You have probably seen them in your basement or garden, for they live under stones and bark in damp places. While they exist in large numbers here in North America, they also reside in the wettest areas of Germany.
Pill bugs hide in damp places during the day and are active at night. Under moist areas such as bark and stones, they make their burrow (living quarters.) One of the pill bugs' most surprising characteristics is that they have such a wide distribution pattern. "Home" can be a forest, garden, or basement.
Their light shell-like crustaceous exterior is usually a drab earthy color. Pill bugs found in North America range from gray to brown. However, those with habitats in Europe have large red dots, which give them protection by conferring a resemblance to black widow spiders. Pill bugs have five abdominal segments which are distinct dorsally. Their first antennae are vestigial.
A. vulgare reproduce on land as opposed to in water. Eggs develop in a brood pouch filled with fluid, from which fully developed young are released. They produce between one and two broods. The number produced depends on the size and condition of the female, who may cease to grow under stress due to excessive hydration, which reduces the chance of a second reproduction. Ironically, when the food supply is short, the offspring grow larger.
Pill bugs live in an arrangement where the father reigns supreme. He guards the burrow in which the family lives. The monogamous pair (the mother and father) gather food for the entire family. Then, the entire family cleans the burrow of faecal pellets. Faecal pellets are carried outside the burrow around the entrance. In February the family disbands and the young set out to make new families of their own. However, the juveniles will always stay within 10 to 100m of the family's main burrow.
A. vulgare, like most isopods, are omnivorous. They feed on fungi, live or dead plants and animals. Special treats for pill bugs are monocotyledonous leaves. All isopods increase decomposition by processing leaves through their alimentary canal. It is not uncommon for pill bugs to shift from one type of food to another, for during a drought they turn from being vegetarians into scavengers.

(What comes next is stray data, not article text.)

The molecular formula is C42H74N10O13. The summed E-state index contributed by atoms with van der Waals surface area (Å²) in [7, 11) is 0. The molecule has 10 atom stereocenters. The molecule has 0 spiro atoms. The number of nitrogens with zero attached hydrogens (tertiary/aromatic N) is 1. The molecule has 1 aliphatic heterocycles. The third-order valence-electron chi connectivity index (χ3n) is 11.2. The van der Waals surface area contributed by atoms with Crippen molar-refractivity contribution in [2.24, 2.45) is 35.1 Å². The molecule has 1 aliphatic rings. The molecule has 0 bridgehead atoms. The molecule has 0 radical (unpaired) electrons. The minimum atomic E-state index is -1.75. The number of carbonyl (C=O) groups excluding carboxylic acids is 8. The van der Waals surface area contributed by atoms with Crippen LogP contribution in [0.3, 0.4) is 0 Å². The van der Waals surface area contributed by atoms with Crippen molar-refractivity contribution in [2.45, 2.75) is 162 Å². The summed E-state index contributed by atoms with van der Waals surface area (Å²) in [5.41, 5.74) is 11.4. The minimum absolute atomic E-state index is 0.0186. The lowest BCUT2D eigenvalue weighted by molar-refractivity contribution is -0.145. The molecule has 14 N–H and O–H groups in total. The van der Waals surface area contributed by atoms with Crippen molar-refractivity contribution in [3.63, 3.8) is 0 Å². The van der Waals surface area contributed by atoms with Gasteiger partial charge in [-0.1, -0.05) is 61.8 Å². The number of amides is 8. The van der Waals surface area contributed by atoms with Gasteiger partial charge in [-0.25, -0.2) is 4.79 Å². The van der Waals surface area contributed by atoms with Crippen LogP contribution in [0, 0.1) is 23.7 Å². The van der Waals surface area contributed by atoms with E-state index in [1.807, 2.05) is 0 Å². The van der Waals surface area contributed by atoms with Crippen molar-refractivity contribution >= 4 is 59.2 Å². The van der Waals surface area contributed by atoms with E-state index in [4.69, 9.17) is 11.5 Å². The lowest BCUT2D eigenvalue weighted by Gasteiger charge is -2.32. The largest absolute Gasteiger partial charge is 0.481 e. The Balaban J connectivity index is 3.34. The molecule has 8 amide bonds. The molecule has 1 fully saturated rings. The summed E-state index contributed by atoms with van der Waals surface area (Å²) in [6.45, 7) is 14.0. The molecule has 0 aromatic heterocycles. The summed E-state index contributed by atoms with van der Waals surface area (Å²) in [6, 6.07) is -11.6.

They are famous for curling up into a tight ball for a defense mechanism. Some may secrete a substance which discourages spiders. The most common defense among all of them is to remain inconspicuous.
These animals are part of the community of species that break down dead plants and animals.
Pill bugs living in gardens help circulate soil, although they may also eat small plants.
Pillbugs may occasionally eat small plants as they germinate, causing some trouble in gardens.
Pill bugs are quite common and have no special conservation status.
They are famous for curling up into a tight ball for a defense mechanism. Some may secrete a substance which discourages spiders. The most common defense among all of them is to remain inconspicuous. They have a life span of up to five years!
Courtney Jane Brown (author), University of Michigan-Ann Arbor.
living in the Nearctic biogeographic province, the northern part of the New World. This includes Greenland, the Canadian Arctic islands, and all of the North American as far south as the highlands of central Mexico.
living in the northern part of the Old World. In otherwords, Europe and Asia and northern Africa.
having body symmetry such that the animal can be divided in one plane into two mirror-image halves. Animals with bilateral symmetry have dorsal and ventral sides, as well as anterior and posterior ends. Synapomorphy of the Bilateria.
helps break down and decompose dead plants and/or animals
an animal that mainly eats meat
an animal that mainly eats decomposed plants and/or animals
animals which must use heat acquired from the environment and behavioral adaptations to regulate body temperature
an animal that mainly eats leaves.
forest biomes are dominated by trees, otherwise forest biomes can vary widely in amount of precipitation and seasonality.
an animal that mainly eats fruit
An animal that eats mainly plants or parts of plants.
an animal that mainly eats fungus
the area in which the animal is naturally found, the region in which it is endemic.
an animal that mainly eats dead animals
A terrestrial biome. Savannas are grasslands with scattered individual trees that do not form a closed canopy. Extensive savannas are found in parts of subtropical and tropical Africa and South America, and in Australia.
A grassland with scattered trees or scattered clumps of trees, a type of community intermediate between grassland and forest. See also Tropical savanna and grassland biome.
A terrestrial biome found in temperate latitudes (>23.5° N or S latitude). Vegetation is made up mostly of grasses, the height and species diversity of which depend largely on the amount of moisture available. Fire and grazing are important in the long-term maintenance of grasslands.
Philip, P. 1988. The New Encyclopedia Britanica. Fifteenth Edition. Page 416
Warburg, M. 1993. Evolutionary Biology of Land Isopods. Springer-Verlag, NY. Pages 50-53, 69, 70-70, and 101.
Pearse/Buchsbaum 1987. Living Invertibrates. Blackwell Scientific Publications, Palo Alto, California. Page 514